Rehabilitating the country’s roads
In 2009, following the unfortunate death of his predecessor, Kipkalya Kones in a plane crash, Bett was appointed Minister for Roads. This was a crucial appointment because developing the country’s roads was an important priority for the government of the day. The Kenya Urban Roads Authority, Kenya Rural Roads Authority, and the Kenya National Highways Authority had all been created and legislated for in 2007 in preparation for major road construction and repairs.

Writer Johann Wolfgang von Goethe once said that “The greatest thing in this world is not so much where we stand as in what direction we are moving.” In a very literal sense, roads enable movement and growth. People, goods, services, economic growth all come to a standstill if the roads are impassable or non-existent. Show me a country without good roads and I’ll show you an economy that is going nowhere. Fast. Roads impact trade, tourism, agriculture and industry, affecting countries, regions and continents. And for the East African Community, with its mission to widen and deepen economic, political, social and cultural integration, road networks were certainly a priority.

Bett’s management experience and his training in commerce were no doubt an asset in a position that required careful management of large and important projects and which were closely linked to commerce and economic growth. His team, including Assistant Ministers Wilfred Machage and Lee Kinyanjui, and Permanent Secretary Michael Kamau were in for a busy term.

The Arusha- Namanga-Athi River road and Thika Superhighway are just two examples of the country’s important roads under construction during Bett’s time at the helm of the Roads ministry.

Bett’s 2009 appointment coincided with the commencement of the rehabilitation of the Arusha-Namanga-Athi River road. This was one of six road corridors identified by the East African Communitty as priority areas for action. On the construction of this road, Bett collaborated with the late John Pombe Magufuli, who was Minister of Works in Tanzania from 2010 to 2015 before he became that country’s president, and whom Bett has described as a “diligent and profuse worker.”

The completion of the road in 2014 resulted in increased traffic flow, faster travel times, and lower vehicle operating costs. Kenya’s imports from Tanzania in recent years have included, among other items, cereals, paper, wood, charcoal, iron and steel, live animals and textiles, while Tanzania imports from Kenya have included soaps, waxes, machinery, electrical and electronic equipment and animal and vegetable fats, among other products.

One of Kenya’s greatest road projects, the transformation of the fifty or so kilometres of road connecting Nairobi to Thika into an eight-lane superhighway was completed under Bett’s stewardship. It was a project described by then president Mwai Kibaki as “the most ambitious infrastructure project in the country’s history.”

With the growth of Nairobi city, its burgeoning population had desperately sought affordable accommodation in its outskirts, in towns such as Thika. The trouble was the road, one of the busiest, not just with commuting city workers but with goods enroute to Nairobi from the industrial town of Thika and beyond, from towns such as Ruaraka, Kasarani, Kiambu Town, Githurai, Ruiru and Juja. Besides, the road is part of the international trunk road A2, which originates in Nairobi City Center and extends to Moyale, Ethiopia. Yet before its upgrading it had become one of the most dilapidated and unsafe roads, with high accident and fatality rates.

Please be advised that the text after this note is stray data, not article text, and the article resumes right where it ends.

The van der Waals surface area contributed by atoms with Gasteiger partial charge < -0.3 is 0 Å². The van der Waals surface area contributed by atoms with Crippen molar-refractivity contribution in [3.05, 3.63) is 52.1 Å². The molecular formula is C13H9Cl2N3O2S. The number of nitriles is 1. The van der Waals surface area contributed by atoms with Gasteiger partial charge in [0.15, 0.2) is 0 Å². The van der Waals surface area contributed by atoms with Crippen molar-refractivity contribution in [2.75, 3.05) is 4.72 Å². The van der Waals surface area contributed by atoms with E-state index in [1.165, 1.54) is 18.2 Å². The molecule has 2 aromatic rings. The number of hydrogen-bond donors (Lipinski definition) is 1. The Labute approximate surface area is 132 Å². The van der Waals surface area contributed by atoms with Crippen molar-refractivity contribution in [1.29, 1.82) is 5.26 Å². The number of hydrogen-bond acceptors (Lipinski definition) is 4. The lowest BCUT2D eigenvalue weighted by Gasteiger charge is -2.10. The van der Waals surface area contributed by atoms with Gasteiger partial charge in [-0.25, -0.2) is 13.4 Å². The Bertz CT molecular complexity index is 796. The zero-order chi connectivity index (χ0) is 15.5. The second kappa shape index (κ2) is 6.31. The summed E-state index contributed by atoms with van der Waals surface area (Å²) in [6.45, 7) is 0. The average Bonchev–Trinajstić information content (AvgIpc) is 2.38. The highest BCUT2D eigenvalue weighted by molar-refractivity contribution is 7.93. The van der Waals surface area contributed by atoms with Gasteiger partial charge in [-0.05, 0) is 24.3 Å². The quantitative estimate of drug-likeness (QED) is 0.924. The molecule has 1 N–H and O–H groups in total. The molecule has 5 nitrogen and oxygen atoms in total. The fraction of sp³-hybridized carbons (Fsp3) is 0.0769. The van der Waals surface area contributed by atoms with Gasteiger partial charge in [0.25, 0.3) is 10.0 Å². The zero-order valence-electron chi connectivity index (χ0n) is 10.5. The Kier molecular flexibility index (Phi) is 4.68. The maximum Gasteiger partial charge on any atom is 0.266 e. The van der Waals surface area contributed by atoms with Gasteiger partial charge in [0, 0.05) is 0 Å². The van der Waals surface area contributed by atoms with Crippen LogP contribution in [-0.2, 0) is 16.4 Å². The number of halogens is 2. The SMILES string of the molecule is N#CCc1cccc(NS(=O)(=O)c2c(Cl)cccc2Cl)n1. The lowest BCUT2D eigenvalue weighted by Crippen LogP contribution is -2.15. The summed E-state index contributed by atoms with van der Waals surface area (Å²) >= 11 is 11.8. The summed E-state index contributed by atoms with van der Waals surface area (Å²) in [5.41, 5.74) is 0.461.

The completion of Thika Superhighway in 2012, right at the end of Bett’s term, has had a profound impact. Five years after its completion, the African Development Bank reported that the superhighway “has contributed to improvements in accessibility, affordability and reliability of the transport infrastructure system to promote economic growth and socio-economic development in Kenya. It has also contributed to regional integration in the Eastern and Horn of Africa regions. Commuters enjoy faster, reliable comfortable and more affordable journeys. The time taken to cross Thika town and Nairobi has dropped from 2-3 hours to 30-45 minutes.

The huge traffic snarl-ups that used to occur along Nairobi-Thika road are no more, freeing up time and fuel consumption savings. The superhighway has now attracted a long list of businesses from supermarkets, car dealerships, hotels and real estate developers.”

Final run
Bett made a final foray into politics In 2015 when the Senatorial seat for Kericho County fell vacant after its previous holder, Charles Keter, was appointed Cabinet Secretary in the Ministry of Energy by President Uhuru Kenyatta. He lost to businessman Aaron Cheruiyot, a 30-year-old first-timer in politics, in a very tight race with less than 600 votes between them. In 2017 Bett, who had previously moved from ODM to Jubilee Alliance Party announced his retirement from politics when he lost in the party primaries, again to Aaron Cheruiyot. Whether this was indeed his final bow at the age of 64, time will tell.
Meanwhile, Bett continues to serve as chairman of the Agricultural Finance Corporation (AFC), a position to which he was appointed in 2016 by President Uhuru Kenyatta. AFC is a Development Finance Institution that assists in the development of agriculture and agricultural industries by making loans and providing managerial and technical assistance to the loan beneficiaries.

Chepkooit the ‘one who delivers’ has striven to deliver in a a wide variety of areas and positions, from the Treasury, to Comptroller of State House, to High Commissioner, to Roads, to Agriculture, with some gigs in between. Bett seems to have run the full gamut in his career. But he still has one more under his hat. Health.

Bett is Chairman of Siloam Hospital, a private 110-bed medical facility in Kericho, which he founded with his wife Alice Bett, a lawyer by profession. The hospital has been in operation for more than 20 years and has continued to grow and expand its services.  And so he continues to deliver in a surprising variety of roles. Living up to his alias – Chepkooit.